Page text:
6 Simple Rules to Simplify Your Workflow

Say goodbye to overtime with this blueprint

Clocking in 12 hours a day at work but still feeling like you’re not really getting anything done? Your workflow might not necessarily be efficient.

Often, stress, deadlines, and your not-so-occasional Facebook binges can throw your work groove off course. Get your flow on the right track by following these 6 simple rules. Next thing you know, you’ll have more time in your hands.

Rule #1: Don’t check your email first thing in the morning.

“If you check your email first thing in the morning, your schedule will be derailed and you will end up responding to all emails,” says Atty. Francesca Lourdes Señga, a professor at San Beda College of Law. Instead of letting others’ concerns dictate your agenda for the day, block off a specific time in your day to respond to emails.

Rule #2: Do a complete mind dump.

It’s not surprising that you remember that big presentation, but completely forget to answer that email from five days ago. After all, your to-do list has all the big things, leaving no mindspace for the urgent little to-dos that eat up most of your workday.

In his book Ready for Anything, productivity consultant David Allen suggests, “Take five minutes, find something you can write fast with, and dump everything that pops into your head. Don’t analyze or organize. Later on, you can figure out what, if anything, it means.” Once you have all things big and small on your list, then you have a better sense of what needs to get done and their respective deadlines.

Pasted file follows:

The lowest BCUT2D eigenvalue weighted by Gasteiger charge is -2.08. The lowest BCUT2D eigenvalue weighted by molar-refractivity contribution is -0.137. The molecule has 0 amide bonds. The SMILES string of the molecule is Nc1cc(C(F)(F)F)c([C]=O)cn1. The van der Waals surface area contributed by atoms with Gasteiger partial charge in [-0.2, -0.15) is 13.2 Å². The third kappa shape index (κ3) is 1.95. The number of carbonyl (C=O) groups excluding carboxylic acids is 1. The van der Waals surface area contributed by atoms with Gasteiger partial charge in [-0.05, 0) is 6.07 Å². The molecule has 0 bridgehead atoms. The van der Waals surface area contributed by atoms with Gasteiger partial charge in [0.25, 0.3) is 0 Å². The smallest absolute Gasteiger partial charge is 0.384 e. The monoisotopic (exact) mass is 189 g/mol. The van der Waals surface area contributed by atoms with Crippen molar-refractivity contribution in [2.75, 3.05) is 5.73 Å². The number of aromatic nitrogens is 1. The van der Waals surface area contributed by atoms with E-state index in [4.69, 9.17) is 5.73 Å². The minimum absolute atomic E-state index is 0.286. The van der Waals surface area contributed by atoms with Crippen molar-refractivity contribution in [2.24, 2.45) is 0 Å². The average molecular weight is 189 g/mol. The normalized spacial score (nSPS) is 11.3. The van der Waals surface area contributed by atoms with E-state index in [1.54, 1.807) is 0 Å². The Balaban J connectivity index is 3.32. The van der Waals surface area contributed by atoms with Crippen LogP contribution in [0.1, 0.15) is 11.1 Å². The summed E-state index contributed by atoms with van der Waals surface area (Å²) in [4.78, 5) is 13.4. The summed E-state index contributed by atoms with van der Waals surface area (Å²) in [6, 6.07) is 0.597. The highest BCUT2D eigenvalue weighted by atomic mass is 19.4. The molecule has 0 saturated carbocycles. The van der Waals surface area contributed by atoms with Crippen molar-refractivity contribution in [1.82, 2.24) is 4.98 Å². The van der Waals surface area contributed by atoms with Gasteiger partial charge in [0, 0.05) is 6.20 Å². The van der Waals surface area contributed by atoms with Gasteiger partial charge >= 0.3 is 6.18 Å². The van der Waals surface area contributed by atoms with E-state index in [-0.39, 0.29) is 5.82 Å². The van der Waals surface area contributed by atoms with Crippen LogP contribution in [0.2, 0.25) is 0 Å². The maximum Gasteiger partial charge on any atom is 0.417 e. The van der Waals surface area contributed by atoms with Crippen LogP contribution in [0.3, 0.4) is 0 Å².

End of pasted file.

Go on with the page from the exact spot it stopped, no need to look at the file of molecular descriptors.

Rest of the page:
Rule #3: Identify the time suckers.

Let’s face it — there are just some tasks that eat up all of your time, but aren’t really important to begin with. “Continually review your duties and responsibilities to identify time-consuming tasks and activities that you can abandon with no real loss,” writes Brian Tracy in Eat That Frog! 21 Great Ways to Stop Procrastinating and Get More Done in Less Time.

Review your workload and see which tasks can be delegated or can be done in bite-sized pieces across a longer period.

Rule #4: Stick to a schedule.

When you leave your calendar wide open, either you end up working on someone schedule, or you find yourself going from one task to another without finishing anything. “Scheduling forces us to confront the natural limits of the day,” writes Gretchen Rubin in Better Than Before: Mastering the Habits of Our Everyday Lives. “Scheduling one activity makes that time unavailable for anything else.”

Rule #5: Use downtime wisely.

The hours you spend on the daily commute don’t have to be a waste of time. “Instead of playing games on your phone or checking out different social media sites, be productive and come up with your to-do list or answer short emails instead,” Atty. Señga suggests. Be aware of those tiny windows of opportunity — such as waiting for meetings to start — to cross easy items off your to-do list.

Rule #6: Give yourself a treat.

Recognizing the good work you’ve done helps you stay motivated for tomorrow. Allot time in the day to give yourself a treat, which Rubin defines as “a small pleasure or indulgence that we give to ourselves just because we want it.” She says, “When we give ourselves treats, we feel energized, cared for, and contented.” Now who doesn’t want to face another day of work feeling that way?

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